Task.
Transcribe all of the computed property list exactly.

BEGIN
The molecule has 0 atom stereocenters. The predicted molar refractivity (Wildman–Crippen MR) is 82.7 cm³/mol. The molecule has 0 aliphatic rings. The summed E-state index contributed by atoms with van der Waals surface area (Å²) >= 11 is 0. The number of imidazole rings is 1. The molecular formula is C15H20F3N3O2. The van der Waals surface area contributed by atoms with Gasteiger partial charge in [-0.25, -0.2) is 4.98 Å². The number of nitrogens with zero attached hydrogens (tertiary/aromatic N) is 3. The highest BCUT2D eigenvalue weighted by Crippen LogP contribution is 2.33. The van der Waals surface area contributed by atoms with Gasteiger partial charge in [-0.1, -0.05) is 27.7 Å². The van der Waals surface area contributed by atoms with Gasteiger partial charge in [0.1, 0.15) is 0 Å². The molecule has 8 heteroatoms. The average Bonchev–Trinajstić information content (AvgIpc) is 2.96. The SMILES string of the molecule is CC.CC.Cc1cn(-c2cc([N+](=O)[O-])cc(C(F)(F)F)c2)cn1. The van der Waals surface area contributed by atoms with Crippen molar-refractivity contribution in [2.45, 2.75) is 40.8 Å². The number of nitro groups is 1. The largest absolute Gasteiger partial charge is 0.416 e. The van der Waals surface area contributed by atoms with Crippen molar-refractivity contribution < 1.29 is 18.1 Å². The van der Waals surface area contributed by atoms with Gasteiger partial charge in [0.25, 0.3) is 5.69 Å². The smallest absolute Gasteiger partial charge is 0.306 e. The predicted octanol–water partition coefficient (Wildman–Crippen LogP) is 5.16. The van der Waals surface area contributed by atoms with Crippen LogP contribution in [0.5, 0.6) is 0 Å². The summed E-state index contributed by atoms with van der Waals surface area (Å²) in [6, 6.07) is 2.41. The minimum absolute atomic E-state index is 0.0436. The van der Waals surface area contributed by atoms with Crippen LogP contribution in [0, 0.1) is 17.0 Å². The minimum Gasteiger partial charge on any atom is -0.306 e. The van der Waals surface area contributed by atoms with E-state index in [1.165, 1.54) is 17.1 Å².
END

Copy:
The molecule has 0 atom stereocenters. The predicted molar refractivity (Wildman–Crippen MR) is 82.7 cm³/mol. The molecule has 0 aliphatic rings. The summed E-state index contributed by atoms with van der Waals surface area (Å²) >= 11 is 0. The number of imidazole rings is 1. The molecular formula is C15H20F3N3O2. The van der Waals surface area contributed by atoms with Gasteiger partial charge in [-0.25, -0.2) is 4.98 Å². The number of nitrogens with zero attached hydrogens (tertiary/aromatic N) is 3. The highest BCUT2D eigenvalue weighted by Crippen LogP contribution is 2.33. The van der Waals surface area contributed by atoms with Gasteiger partial charge in [-0.1, -0.05) is 27.7 Å². The van der Waals surface area contributed by atoms with Gasteiger partial charge in [0.1, 0.15) is 0 Å². The molecule has 8 heteroatoms. The average Bonchev–Trinajstić information content (AvgIpc) is 2.96. The SMILES string of the molecule is CC.CC.Cc1cn(-c2cc([N+](=O)[O-])cc(C(F)(F)F)c2)cn1. The van der Waals surface area contributed by atoms with Crippen molar-refractivity contribution in [2.45, 2.75) is 40.8 Å². The number of nitro groups is 1. The largest absolute Gasteiger partial charge is 0.416 e. The van der Waals surface area contributed by atoms with Crippen molar-refractivity contribution < 1.29 is 18.1 Å². The van der Waals surface area contributed by atoms with Gasteiger partial charge in [0.25, 0.3) is 5.69 Å². The smallest absolute Gasteiger partial charge is 0.306 e. The predicted octanol–water partition coefficient (Wildman–Crippen LogP) is 5.16. The van der Waals surface area contributed by atoms with Crippen LogP contribution in [0.5, 0.6) is 0 Å². The summed E-state index contributed by atoms with van der Waals surface area (Å²) in [6, 6.07) is 2.41. The minimum absolute atomic E-state index is 0.0436. The van der Waals surface area contributed by atoms with Crippen LogP contribution in [0, 0.1) is 17.0 Å². The minimum Gasteiger partial charge on any atom is -0.306 e. The van der Waals surface area contributed by atoms with E-state index in [1.165, 1.54) is 17.1 Å².